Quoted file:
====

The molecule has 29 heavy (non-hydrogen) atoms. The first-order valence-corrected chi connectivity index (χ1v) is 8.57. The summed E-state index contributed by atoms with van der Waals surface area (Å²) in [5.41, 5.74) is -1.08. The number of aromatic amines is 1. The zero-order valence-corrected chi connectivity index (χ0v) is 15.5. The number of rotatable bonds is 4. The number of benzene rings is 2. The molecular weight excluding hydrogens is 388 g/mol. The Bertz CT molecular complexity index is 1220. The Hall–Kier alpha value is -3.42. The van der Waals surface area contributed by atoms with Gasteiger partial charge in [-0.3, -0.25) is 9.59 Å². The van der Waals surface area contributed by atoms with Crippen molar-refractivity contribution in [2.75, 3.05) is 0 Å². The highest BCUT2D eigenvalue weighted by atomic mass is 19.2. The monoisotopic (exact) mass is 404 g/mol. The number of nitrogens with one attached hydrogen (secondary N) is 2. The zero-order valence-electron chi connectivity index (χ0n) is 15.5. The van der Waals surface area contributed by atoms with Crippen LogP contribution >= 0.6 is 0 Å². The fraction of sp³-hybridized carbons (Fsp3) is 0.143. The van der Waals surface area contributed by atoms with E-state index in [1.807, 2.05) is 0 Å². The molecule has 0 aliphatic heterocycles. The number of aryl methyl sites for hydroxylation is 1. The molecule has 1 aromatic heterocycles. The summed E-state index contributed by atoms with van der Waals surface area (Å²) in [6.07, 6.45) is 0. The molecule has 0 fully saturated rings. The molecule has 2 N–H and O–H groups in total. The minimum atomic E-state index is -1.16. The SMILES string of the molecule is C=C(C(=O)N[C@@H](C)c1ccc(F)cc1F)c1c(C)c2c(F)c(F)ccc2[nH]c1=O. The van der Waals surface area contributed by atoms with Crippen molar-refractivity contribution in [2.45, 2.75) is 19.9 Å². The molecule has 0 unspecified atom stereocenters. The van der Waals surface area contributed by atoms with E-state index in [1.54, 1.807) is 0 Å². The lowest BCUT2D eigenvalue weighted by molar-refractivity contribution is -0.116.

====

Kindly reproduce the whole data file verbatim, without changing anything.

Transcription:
The molecule has 29 heavy (non-hydrogen) atoms. The first-order valence-corrected chi connectivity index (χ1v) is 8.57. The summed E-state index contributed by atoms with van der Waals surface area (Å²) in [5.41, 5.74) is -1.08. The number of aromatic amines is 1. The zero-order valence-corrected chi connectivity index (χ0v) is 15.5. The number of rotatable bonds is 4. The number of benzene rings is 2. The molecular weight excluding hydrogens is 388 g/mol. The Bertz CT molecular complexity index is 1220. The Hall–Kier alpha value is -3.42. The van der Waals surface area contributed by atoms with Gasteiger partial charge in [-0.3, -0.25) is 9.59 Å². The van der Waals surface area contributed by atoms with Crippen molar-refractivity contribution in [2.75, 3.05) is 0 Å². The highest BCUT2D eigenvalue weighted by atomic mass is 19.2. The monoisotopic (exact) mass is 404 g/mol. The number of nitrogens with one attached hydrogen (secondary N) is 2. The zero-order valence-electron chi connectivity index (χ0n) is 15.5. The van der Waals surface area contributed by atoms with Crippen LogP contribution >= 0.6 is 0 Å². The fraction of sp³-hybridized carbons (Fsp3) is 0.143. The van der Waals surface area contributed by atoms with E-state index in [1.807, 2.05) is 0 Å². The molecule has 0 aliphatic heterocycles. The number of aryl methyl sites for hydroxylation is 1. The molecule has 1 aromatic heterocycles. The summed E-state index contributed by atoms with van der Waals surface area (Å²) in [6.07, 6.45) is 0. The molecule has 0 fully saturated rings. The molecule has 2 N–H and O–H groups in total. The minimum atomic E-state index is -1.16. The SMILES string of the molecule is C=C(C(=O)N[C@@H](C)c1ccc(F)cc1F)c1c(C)c2c(F)c(F)ccc2[nH]c1=O. The van der Waals surface area contributed by atoms with Crippen molar-refractivity contribution in [2.45, 2.75) is 19.9 Å². The molecule has 0 unspecified atom stereocenters. The van der Waals surface area contributed by atoms with E-state index in [1.54, 1.807) is 0 Å². The lowest BCUT2D eigenvalue weighted by molar-refractivity contribution is -0.116.